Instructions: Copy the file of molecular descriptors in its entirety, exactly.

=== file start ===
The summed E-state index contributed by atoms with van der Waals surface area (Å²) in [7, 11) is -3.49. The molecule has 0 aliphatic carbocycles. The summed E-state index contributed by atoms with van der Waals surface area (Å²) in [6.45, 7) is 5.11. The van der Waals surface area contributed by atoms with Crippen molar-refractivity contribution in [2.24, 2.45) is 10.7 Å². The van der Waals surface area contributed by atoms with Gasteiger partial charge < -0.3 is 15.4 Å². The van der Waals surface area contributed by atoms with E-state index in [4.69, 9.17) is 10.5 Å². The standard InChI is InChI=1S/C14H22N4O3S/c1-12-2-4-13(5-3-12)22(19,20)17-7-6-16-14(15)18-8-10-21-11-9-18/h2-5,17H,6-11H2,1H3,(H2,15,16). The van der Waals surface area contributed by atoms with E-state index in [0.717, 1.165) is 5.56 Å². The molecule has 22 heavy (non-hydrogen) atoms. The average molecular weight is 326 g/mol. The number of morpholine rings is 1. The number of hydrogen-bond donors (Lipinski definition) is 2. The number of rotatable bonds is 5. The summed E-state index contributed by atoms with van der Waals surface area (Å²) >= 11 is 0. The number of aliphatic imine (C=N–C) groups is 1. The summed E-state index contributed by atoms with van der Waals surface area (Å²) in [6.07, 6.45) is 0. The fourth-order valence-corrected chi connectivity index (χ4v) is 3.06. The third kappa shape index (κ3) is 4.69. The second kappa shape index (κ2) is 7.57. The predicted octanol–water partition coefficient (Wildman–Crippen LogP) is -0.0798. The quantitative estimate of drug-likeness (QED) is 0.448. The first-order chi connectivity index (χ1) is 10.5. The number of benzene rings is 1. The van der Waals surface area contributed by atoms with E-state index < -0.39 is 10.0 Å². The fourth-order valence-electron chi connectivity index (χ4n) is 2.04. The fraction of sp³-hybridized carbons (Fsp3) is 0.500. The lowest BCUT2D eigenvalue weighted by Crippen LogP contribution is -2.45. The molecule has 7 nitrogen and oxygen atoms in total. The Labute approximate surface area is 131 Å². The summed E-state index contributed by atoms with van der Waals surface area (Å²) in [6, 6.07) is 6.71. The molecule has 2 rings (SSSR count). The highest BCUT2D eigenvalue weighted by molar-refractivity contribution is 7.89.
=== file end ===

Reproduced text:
The summed E-state index contributed by atoms with van der Waals surface area (Å²) in [7, 11) is -3.49. The molecule has 0 aliphatic carbocycles. The summed E-state index contributed by atoms with van der Waals surface area (Å²) in [6.45, 7) is 5.11. The van der Waals surface area contributed by atoms with Crippen molar-refractivity contribution in [2.24, 2.45) is 10.7 Å². The van der Waals surface area contributed by atoms with Gasteiger partial charge < -0.3 is 15.4 Å². The van der Waals surface area contributed by atoms with E-state index in [4.69, 9.17) is 10.5 Å². The standard InChI is InChI=1S/C14H22N4O3S/c1-12-2-4-13(5-3-12)22(19,20)17-7-6-16-14(15)18-8-10-21-11-9-18/h2-5,17H,6-11H2,1H3,(H2,15,16). The van der Waals surface area contributed by atoms with E-state index in [0.717, 1.165) is 5.56 Å². The molecule has 22 heavy (non-hydrogen) atoms. The average molecular weight is 326 g/mol. The number of morpholine rings is 1. The number of hydrogen-bond donors (Lipinski definition) is 2. The number of rotatable bonds is 5. The summed E-state index contributed by atoms with van der Waals surface area (Å²) >= 11 is 0. The number of aliphatic imine (C=N–C) groups is 1. The summed E-state index contributed by atoms with van der Waals surface area (Å²) in [6.07, 6.45) is 0. The fourth-order valence-corrected chi connectivity index (χ4v) is 3.06. The third kappa shape index (κ3) is 4.69. The second kappa shape index (κ2) is 7.57. The predicted octanol–water partition coefficient (Wildman–Crippen LogP) is -0.0798. The quantitative estimate of drug-likeness (QED) is 0.448. The first-order chi connectivity index (χ1) is 10.5. The number of benzene rings is 1. The van der Waals surface area contributed by atoms with E-state index < -0.39 is 10.0 Å². The fourth-order valence-electron chi connectivity index (χ4n) is 2.04. The fraction of sp³-hybridized carbons (Fsp3) is 0.500. The lowest BCUT2D eigenvalue weighted by Crippen LogP contribution is -2.45. The molecule has 7 nitrogen and oxygen atoms in total. The Labute approximate surface area is 131 Å². The summed E-state index contributed by atoms with van der Waals surface area (Å²) in [6, 6.07) is 6.71. The molecule has 2 rings (SSSR count). The highest BCUT2D eigenvalue weighted by molar-refractivity contribution is 7.89.